Membership is yet another sphere that differentiates New Social Movements. Membership is not granted along lines of class. Instead, it usually includes two sets of people. Individuals who have been marginalised by the state, and have to deal with the negative effects of modernisation; and the “new middle class” who tend to be educated, employed and young. Memberships to many New Social Movements are also based on an individual’s race, gender identity, etc. Often there is no distance between businesses and labour involved in New Social Movements. For example, in the case of the “Black Lives Matter” movement which gained traction in 2020 after the death of George Floyd in police custody; there was an out pour of corporate support for the movement. With companies such as Nike and Uber pledging millions of dollars to the movement (Duarte, 2020). Some have raised questions about the authenticity of such gestures, however, on paper, we see the breakdown of the division between businesses and labour when it comes to social movements.

This aforementioned blurring of public and private entities, theoretically constitutes a rejection of bureaucratic society. The rejection of post-industrial society is also reflected in the organisational structure of these organisations, which tend toward decentralisation, breaking down hierarchies, and encouraging democratic participation. Returning back to the example of the “Black Lives Matter” movement, it is a largely decentralised movement, however in recent years there has been rising criticism over its increasingly hierarchical nature (Kondau n.d.).

New Social Movements also embody a rejection of old values that sought to strike a compromise between capital and labour. They value post-material ideas, such as standing against economic gain at the cost of the environment. On the subject of labour movements, in the past, issues largely centred around wages and security benefits. On the other hand, New Social Movements focus more on aspects such as quality of life, employee satisfaction, and control (D’Anieri, et al., 1990).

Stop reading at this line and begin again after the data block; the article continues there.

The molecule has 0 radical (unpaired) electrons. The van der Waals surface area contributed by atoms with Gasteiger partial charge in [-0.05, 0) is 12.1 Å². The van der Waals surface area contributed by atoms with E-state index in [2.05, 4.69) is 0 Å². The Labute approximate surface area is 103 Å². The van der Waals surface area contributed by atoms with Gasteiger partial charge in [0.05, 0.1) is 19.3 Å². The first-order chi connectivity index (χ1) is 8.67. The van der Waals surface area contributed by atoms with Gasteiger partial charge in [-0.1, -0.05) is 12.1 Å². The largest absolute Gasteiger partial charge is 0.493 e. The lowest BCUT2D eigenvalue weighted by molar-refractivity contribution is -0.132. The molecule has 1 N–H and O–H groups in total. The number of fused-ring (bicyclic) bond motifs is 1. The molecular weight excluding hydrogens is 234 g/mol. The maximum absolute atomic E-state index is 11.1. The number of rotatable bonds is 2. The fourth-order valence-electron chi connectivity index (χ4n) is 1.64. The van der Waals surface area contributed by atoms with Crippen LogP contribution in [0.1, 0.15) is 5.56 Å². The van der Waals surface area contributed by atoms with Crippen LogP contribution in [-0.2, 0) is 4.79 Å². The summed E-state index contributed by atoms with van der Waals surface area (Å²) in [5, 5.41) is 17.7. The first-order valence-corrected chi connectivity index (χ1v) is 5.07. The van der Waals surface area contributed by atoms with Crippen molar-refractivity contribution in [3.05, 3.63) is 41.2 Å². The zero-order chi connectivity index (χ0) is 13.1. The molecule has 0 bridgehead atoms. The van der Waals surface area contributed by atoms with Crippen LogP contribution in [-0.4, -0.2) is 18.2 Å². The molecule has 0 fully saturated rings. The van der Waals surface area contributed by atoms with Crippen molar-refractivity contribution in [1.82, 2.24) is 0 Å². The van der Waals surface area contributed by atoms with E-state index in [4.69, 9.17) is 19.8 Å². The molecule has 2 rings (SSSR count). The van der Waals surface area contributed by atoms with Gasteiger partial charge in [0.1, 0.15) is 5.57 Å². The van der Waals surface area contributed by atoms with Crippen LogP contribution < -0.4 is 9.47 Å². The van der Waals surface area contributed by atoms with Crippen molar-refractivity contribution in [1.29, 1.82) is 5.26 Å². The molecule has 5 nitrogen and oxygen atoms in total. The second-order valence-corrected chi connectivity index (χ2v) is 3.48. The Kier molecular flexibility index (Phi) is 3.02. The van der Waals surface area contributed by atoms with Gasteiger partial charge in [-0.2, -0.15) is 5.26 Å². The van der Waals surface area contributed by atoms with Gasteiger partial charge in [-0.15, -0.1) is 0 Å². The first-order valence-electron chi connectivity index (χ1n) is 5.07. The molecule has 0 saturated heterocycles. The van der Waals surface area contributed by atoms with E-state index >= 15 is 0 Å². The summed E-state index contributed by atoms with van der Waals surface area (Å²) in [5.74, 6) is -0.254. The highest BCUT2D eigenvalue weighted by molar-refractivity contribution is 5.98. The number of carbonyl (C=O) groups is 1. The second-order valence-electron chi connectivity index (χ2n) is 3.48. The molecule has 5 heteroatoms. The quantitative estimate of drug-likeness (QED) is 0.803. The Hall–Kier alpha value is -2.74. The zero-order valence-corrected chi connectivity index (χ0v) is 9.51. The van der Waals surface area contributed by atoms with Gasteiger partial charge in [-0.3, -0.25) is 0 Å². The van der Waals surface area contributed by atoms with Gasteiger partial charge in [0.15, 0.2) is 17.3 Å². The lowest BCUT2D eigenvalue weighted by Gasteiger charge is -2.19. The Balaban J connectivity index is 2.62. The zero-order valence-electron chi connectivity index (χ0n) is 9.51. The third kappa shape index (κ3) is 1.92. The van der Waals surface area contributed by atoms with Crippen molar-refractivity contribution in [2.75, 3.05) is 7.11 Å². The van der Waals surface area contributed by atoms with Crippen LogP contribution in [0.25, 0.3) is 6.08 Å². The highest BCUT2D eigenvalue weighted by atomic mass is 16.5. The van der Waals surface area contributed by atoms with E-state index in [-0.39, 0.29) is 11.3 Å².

Theories on New Social Movements

Through this section, I will be detailing various theoretical approaches to New Social Movements. The theorists being covered are Manuel Castells from Spain, Alain Touraine from France, Jurgen Habermas from Germany, and Alberto Melucci from Italy.

Beginning with Castells, he largely centres around the changes in urban spaces as a result of the dynamics brought on by capitalism, and how social movements are situated within it. He believes these social movements are a reaction to the State’s increasing intervention and importance in providing citizens essential yet non-profitable goods. Thus, the State’s reorganizational abilities have risen over time. This brings the commodified and rigid State organisation at odds with localised cultural identities and interests. Other than this, another reason for New Social Movements according to Castells is an attempt at increasing decentralisation in Governance and promoting values of autonomy and self-management. Castells is not dismissive of older movements predicated on class, instead, he appreciates its positive interplay with New Social Movements. Compared to other scholars of New Social Movement theory, Castell is more oriented toward understanding the role of the State. This orientation equips him to better understand political dynamics and structures of political opportunities.